Well, if you don't agree with the vet then I would try another vet. Tell him specifically that you think your cat has this disease and that you want him tested for it. There are many reasons a cat could be "off". You cannot decide what is wrong with your cat and treat it yourself. Try another vet and if he comes up healthy then he probably doesn't have this disease. Here is some stuff I found about it:
Feline hyperesthesia syndrome is not a specific disease, but rather a set of signs, treatment cannot cure an afflicted cat, but merely mitigate the severity of these signs. Some cats respond well to corticosteroids. Others respond to anticonvulsant medications. In any case, a cat suffering repeated episodes should be taken to a veterinarian for a complete physical examination, including a neurological work-up, as the first step in making the correct diagnosis and relieving the cat from this mysterious affliction. It will be helpful for your veterinarian if you keep a diary of any odd "episodes" you witness - date, time of day, duration, after a meal?, after exercise?, etc..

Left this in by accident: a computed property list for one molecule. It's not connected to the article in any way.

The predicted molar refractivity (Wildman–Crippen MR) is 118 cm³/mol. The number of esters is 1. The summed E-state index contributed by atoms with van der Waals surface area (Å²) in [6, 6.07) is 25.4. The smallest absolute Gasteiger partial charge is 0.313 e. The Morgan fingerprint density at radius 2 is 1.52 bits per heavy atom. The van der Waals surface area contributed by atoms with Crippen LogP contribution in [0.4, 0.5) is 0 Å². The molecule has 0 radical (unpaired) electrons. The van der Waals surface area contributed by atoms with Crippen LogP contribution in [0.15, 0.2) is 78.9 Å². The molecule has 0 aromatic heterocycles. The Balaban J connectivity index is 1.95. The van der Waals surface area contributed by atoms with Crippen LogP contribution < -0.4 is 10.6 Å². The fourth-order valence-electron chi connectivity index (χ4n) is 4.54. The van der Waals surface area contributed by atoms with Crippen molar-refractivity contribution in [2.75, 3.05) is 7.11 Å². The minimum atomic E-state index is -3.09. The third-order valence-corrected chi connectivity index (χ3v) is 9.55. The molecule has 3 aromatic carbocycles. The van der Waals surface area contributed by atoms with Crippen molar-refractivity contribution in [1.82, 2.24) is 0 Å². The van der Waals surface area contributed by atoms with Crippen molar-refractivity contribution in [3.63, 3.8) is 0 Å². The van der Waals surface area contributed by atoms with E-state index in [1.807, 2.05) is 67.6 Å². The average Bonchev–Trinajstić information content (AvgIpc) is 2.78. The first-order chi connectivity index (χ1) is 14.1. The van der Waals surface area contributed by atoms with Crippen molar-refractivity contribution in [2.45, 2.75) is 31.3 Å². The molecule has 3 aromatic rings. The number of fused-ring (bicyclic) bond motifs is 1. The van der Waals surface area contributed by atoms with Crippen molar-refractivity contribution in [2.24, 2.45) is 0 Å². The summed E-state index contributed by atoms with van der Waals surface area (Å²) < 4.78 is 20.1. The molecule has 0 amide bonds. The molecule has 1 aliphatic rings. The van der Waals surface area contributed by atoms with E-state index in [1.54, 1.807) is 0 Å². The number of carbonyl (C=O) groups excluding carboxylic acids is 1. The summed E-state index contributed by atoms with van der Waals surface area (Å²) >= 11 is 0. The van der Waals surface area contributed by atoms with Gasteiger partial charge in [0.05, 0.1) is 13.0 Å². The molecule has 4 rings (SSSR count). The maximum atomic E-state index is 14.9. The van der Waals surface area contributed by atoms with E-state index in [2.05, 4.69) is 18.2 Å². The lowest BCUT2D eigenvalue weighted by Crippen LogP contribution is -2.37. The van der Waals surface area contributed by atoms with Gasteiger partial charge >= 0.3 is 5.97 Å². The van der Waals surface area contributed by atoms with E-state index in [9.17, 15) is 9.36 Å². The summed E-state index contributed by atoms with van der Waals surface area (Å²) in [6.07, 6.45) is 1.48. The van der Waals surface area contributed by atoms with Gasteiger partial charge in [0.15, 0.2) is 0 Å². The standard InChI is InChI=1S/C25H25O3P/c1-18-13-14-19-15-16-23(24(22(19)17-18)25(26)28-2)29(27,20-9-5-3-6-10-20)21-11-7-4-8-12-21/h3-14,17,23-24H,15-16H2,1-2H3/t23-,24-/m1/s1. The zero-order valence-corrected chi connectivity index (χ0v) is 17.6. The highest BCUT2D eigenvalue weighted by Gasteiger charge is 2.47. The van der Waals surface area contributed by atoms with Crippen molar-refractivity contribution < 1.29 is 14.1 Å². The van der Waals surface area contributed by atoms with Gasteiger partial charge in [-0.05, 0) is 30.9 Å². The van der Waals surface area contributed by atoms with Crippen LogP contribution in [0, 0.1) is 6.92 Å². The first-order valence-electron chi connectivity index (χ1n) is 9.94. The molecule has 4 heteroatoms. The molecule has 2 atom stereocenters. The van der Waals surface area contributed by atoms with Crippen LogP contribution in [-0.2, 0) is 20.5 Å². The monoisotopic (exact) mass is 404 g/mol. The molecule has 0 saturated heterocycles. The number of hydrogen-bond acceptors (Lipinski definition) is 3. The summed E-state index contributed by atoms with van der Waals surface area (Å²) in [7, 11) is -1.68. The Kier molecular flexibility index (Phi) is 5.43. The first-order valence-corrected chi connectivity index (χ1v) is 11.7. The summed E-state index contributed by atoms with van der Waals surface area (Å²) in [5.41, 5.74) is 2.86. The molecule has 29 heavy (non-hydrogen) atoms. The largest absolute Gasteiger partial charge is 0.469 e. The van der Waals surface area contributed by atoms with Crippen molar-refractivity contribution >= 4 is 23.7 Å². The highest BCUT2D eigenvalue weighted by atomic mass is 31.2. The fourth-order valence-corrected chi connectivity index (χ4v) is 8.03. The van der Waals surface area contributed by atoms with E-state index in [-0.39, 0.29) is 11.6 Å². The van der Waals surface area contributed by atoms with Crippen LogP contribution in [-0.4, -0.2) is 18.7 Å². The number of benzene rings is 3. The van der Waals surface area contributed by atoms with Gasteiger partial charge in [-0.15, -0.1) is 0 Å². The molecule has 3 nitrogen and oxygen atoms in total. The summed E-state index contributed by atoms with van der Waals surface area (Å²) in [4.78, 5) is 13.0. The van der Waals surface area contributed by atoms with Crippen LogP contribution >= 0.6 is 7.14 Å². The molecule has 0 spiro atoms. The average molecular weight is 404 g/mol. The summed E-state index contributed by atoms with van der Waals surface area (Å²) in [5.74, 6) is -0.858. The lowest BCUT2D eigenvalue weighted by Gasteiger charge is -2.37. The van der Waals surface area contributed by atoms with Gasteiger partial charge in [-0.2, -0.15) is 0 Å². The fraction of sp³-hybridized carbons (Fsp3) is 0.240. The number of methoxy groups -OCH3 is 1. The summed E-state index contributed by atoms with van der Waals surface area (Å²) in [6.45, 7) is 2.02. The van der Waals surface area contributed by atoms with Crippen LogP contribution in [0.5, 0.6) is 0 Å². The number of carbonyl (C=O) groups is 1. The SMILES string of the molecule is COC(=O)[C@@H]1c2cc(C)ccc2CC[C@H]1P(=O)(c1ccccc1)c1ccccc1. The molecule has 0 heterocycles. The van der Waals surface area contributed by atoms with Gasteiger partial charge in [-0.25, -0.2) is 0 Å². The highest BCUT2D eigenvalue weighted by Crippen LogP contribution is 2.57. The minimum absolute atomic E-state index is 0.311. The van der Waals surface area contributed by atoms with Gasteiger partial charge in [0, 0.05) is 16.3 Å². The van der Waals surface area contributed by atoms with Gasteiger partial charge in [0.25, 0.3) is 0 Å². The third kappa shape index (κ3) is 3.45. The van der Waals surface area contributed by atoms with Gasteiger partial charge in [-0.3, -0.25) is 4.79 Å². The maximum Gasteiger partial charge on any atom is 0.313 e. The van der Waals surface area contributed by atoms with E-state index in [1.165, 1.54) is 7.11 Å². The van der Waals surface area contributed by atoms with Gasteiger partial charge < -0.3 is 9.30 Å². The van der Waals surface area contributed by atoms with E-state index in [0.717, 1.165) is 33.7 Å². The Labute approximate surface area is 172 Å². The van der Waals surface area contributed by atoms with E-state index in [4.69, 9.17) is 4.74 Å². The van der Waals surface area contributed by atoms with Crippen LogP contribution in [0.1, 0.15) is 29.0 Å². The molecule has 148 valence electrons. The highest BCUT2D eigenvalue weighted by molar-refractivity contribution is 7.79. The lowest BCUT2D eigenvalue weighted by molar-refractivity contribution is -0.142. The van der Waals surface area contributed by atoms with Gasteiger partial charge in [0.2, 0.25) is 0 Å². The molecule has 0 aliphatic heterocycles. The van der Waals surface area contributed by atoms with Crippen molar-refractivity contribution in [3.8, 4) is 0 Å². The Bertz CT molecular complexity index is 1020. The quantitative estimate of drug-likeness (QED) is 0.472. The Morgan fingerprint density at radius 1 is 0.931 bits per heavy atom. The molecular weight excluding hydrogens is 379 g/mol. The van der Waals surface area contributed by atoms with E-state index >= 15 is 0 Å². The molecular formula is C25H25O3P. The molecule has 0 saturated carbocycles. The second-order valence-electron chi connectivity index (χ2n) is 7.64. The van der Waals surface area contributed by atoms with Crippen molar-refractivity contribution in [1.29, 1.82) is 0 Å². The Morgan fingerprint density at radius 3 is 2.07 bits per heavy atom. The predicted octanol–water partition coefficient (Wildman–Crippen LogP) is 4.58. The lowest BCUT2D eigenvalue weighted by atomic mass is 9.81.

The first signs of the disorder appear between the ages of 1 and 4 years if age. Signs include rippling skin on the cat's back just above the tail, widely dilated pupils, staring into space, persistent loud meowing, and sudden bouts of dashing off madly and aimlessly around the house or yard.
If "your cat" has a seizure disorder, it is relatively mild at this stage and does not require medication. Her behavior may make a diagnosis of feline hyperesthesia syndrome a strong possibility. Some veterinarians believe this syndrome is a form of seizure disorder so the distinction may not be important.
Feline hyperesthesia syndrome is also known as "rolling skin syndrome" (an easily pictured behavior), neurodermatitis and psychomotor epilepsy. It seems to be more common in Siamese cats than other breeds but is not restricted to this breed.
Seizures should not be taken lightly. They have many causes including brain injury, tumors, degenerative diseases, stroke, metabolic disorders and intoxication. The observed events with a seizure can vary from simply being "out of touch" and "staring into space" to a full blown Grand Mal seizure including the loss of consciousness.